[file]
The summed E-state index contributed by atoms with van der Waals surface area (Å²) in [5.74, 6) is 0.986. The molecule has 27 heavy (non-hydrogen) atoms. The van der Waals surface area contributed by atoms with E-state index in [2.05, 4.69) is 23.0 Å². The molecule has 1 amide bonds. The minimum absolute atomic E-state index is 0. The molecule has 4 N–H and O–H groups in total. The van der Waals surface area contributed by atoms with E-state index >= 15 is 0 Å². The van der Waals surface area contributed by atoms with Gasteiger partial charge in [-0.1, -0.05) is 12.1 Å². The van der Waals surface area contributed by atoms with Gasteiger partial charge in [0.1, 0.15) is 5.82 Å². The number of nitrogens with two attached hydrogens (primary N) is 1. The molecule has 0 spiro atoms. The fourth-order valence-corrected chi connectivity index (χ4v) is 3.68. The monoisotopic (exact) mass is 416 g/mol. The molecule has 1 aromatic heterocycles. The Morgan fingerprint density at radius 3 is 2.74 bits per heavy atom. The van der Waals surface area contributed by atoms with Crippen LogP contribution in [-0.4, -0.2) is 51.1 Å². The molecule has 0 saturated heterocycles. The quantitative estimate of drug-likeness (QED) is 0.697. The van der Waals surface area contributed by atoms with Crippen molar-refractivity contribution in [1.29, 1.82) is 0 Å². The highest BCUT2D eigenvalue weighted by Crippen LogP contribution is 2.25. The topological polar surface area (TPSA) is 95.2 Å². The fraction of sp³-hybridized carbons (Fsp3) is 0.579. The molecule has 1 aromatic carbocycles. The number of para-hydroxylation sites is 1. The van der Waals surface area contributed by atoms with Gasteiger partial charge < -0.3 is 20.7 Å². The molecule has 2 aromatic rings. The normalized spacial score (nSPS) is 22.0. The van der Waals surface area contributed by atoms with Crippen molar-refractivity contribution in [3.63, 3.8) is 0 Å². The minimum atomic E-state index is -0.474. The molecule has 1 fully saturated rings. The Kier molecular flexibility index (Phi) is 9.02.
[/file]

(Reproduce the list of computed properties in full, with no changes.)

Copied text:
The summed E-state index contributed by atoms with van der Waals surface area (Å²) in [5.74, 6) is 0.986. The molecule has 27 heavy (non-hydrogen) atoms. The van der Waals surface area contributed by atoms with E-state index in [2.05, 4.69) is 23.0 Å². The molecule has 1 amide bonds. The minimum absolute atomic E-state index is 0. The molecule has 4 N–H and O–H groups in total. The van der Waals surface area contributed by atoms with E-state index >= 15 is 0 Å². The van der Waals surface area contributed by atoms with Gasteiger partial charge in [-0.1, -0.05) is 12.1 Å². The van der Waals surface area contributed by atoms with Gasteiger partial charge in [0.1, 0.15) is 5.82 Å². The number of nitrogens with two attached hydrogens (primary N) is 1. The molecule has 0 spiro atoms. The fourth-order valence-corrected chi connectivity index (χ4v) is 3.68. The monoisotopic (exact) mass is 416 g/mol. The molecule has 1 aromatic heterocycles. The Morgan fingerprint density at radius 3 is 2.74 bits per heavy atom. The van der Waals surface area contributed by atoms with Crippen LogP contribution in [-0.4, -0.2) is 51.1 Å². The molecule has 0 saturated heterocycles. The quantitative estimate of drug-likeness (QED) is 0.697. The van der Waals surface area contributed by atoms with Crippen molar-refractivity contribution in [1.29, 1.82) is 0 Å². The highest BCUT2D eigenvalue weighted by Crippen LogP contribution is 2.25. The topological polar surface area (TPSA) is 95.2 Å². The fraction of sp³-hybridized carbons (Fsp3) is 0.579. The molecule has 1 aromatic carbocycles. The number of para-hydroxylation sites is 1. The van der Waals surface area contributed by atoms with Gasteiger partial charge < -0.3 is 20.7 Å². The molecule has 2 aromatic rings. The normalized spacial score (nSPS) is 22.0. The van der Waals surface area contributed by atoms with Crippen molar-refractivity contribution in [3.63, 3.8) is 0 Å². The minimum atomic E-state index is -0.474. The molecule has 1 fully saturated rings. The Kier molecular flexibility index (Phi) is 9.02.